Crosby, Stills, Nash and Young – On The Right Track – Wally Jug Records

As always the download link is located at the bottom of the post.

4 Voices in Harmony 4 Ever…

One of the first records I ever owned was given to me by my father: the self-titled album by Crosby, Stills and Nash. He gave it to me with an anecdote about how he and his buddies used to get really stoned listening to it and that it had a bunch of great songs on it. In particular he mentioned “Suite: Judy Blue Eyes” and “Marakesh Express”. He explained that Marakesh Express is a song about smuggling hash, I’m still not sure whether it’s true or not, but that doesn’t matter. Later on, when I first brought those dusty grooves to life again, there was a magic feeling that came along with it. Now those of you who are familiar with the record know that part of that magic was strictly a product of the genius of these 3 young musicians. But, on top of that, there was this amazing feeling of touching the same record my Dad did at around the same age as he would’ve been, listening to the same songs, and of course getting high to them as well. Inherited records will do that to you.

This record is not that record. I came across this record about 5 years later on in the story of my life. Much like the other bootlegs I have found while crate-digging, something stood out to me with this record. It seemed shoddy, poorly put together and well… bootleg. On the front cover there’s this picture of the musicians in sepia-tone, posing with guns in front of a rail-house likes it’s the old west. Underneath the photo the words, “Stillscros B. Jungnash” and on top the title, “On The Right Track” and that’s all the text there is on the cover. The back has the track-listings (which you will soon discover to be an unbeatable greatest-hits set-list), the date of the recording reads “Lakehurst, NJ 6/7/70”,  the musicians’ names and a short epitaph reading, “4 Voices in Harmony 4 Ever”, all of this superimposed over old Steam-Train design diagrams. Right in the middle there appears to be a drawing of two men drilling into an older man’s head. Interesting.

The music on these discs is an unofficial live recording purportedly made during the Lakehurst, New Jersey show on June 7th, 1970. I have discovered some internet commentary stating that there is no way that this is from the Lakehurst show. Some fans like to think it’s from the Fillmore East shows during the bands week-long residency earlier in 1970.  I’m not sure who to believe, but, I’ll settle on it being from 1970 and leave it at that.  Like most bootlegs, the sound quality is pretty crappy, but that’s not what this record is all about. This record is about the performance and how the band experimented with their songs and what comes in between the songs. It’s about getting to know these musicians in a way that would be impossible otherwise, through their colloquy between songs. Hearing these guys bullshit and banter in their post-Summer of Love hippie accents provides for some of the best moments on this record. But let’s not forget the music.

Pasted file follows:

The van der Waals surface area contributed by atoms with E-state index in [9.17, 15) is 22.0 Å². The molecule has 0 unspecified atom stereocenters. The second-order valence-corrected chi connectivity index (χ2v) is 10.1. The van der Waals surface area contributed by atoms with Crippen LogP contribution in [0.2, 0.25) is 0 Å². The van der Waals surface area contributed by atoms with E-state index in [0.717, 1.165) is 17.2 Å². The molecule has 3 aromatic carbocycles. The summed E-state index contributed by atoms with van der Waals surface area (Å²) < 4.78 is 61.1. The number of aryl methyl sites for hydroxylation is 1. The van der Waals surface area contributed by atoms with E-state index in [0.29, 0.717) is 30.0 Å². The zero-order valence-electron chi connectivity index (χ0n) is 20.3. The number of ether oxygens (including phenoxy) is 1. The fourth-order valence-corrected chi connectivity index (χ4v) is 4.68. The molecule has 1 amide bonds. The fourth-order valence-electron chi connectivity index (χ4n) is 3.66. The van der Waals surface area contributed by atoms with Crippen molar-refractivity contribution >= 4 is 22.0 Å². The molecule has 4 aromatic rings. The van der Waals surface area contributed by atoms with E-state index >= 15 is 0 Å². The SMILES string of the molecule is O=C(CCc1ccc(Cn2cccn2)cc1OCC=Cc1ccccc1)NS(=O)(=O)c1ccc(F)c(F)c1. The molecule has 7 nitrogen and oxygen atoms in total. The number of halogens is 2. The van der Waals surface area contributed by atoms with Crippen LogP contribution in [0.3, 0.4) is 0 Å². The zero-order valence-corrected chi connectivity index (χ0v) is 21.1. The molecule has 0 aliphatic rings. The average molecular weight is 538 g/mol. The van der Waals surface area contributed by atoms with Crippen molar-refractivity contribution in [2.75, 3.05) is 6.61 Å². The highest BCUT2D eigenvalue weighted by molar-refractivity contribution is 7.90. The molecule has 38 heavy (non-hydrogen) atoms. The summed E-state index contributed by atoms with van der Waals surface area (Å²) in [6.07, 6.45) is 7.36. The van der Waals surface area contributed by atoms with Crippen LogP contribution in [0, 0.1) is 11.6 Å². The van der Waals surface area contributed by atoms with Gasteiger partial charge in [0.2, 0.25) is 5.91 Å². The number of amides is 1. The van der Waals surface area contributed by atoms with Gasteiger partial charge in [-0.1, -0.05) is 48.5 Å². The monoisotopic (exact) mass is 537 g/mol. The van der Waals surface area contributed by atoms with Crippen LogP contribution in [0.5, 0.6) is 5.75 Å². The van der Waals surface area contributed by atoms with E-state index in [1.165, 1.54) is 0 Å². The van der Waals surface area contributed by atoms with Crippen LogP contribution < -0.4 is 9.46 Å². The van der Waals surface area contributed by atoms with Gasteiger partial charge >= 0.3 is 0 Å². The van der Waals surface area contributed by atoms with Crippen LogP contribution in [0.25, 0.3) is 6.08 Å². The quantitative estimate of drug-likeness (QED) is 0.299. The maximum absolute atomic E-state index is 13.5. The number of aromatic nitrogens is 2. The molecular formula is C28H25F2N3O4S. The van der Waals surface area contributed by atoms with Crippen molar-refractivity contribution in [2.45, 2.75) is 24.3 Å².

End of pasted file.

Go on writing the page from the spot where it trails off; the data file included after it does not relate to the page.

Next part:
In the same way the band started their debut, this bootleg starts with “Suite: Judy Blue Eyes”. They then switch things up with an ultra-slow version of the Beatles, “Blackbird” which even the band members seem to be taken a-back by. One of them even suggests that they try it again. Then Neil Young arrives and things get a whole lot better. Young’s seamless medley of his own songs on Side 2 (Tell Me Why/The Loner/Cinnamon Girl/Down by the River”) is a high-point in this performance. The record continues steadily  up  until Stephen Stills decides to tune his guitar to play the blues and performs his song, “Black Queen”, sharing his inspiration for the song while getting ready. Then Side 4 comes along and things really take off. Neil Young’s songwriting really steals the show as the group finishes up with “Helplessly Hoping”, “Ohio” and “Southern Man”. It’s really something that needs to be heard by all of you. So, don’t let me waste anymore of your time. Download the recording below and enjoy. Remember, as far as I know, this is the only place on the internet where you can hear this album. Feel special. Stay tuned for more fun.

-XXX

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One Response to “Crosby, Stills, Nash and Young – On The Right Track – Wally Jug Records”

  1. I am just done digitizing a bootleg for CSNY which was allegedly recorded in Lakehurst on June 3, 1970. The song list is different though …

    1970-06-03 Lakehurst, NJ

    Black Queen
    The Loner/ Cinnamon Girl/ Down By The River
    Southern Man
    Teach Your Children
    49 Bye-Byes/For What It`s Worth
    As I Come Of Age
    Tell Me Why
    Long Time Gone
    Love The One You`re With
    Ohio

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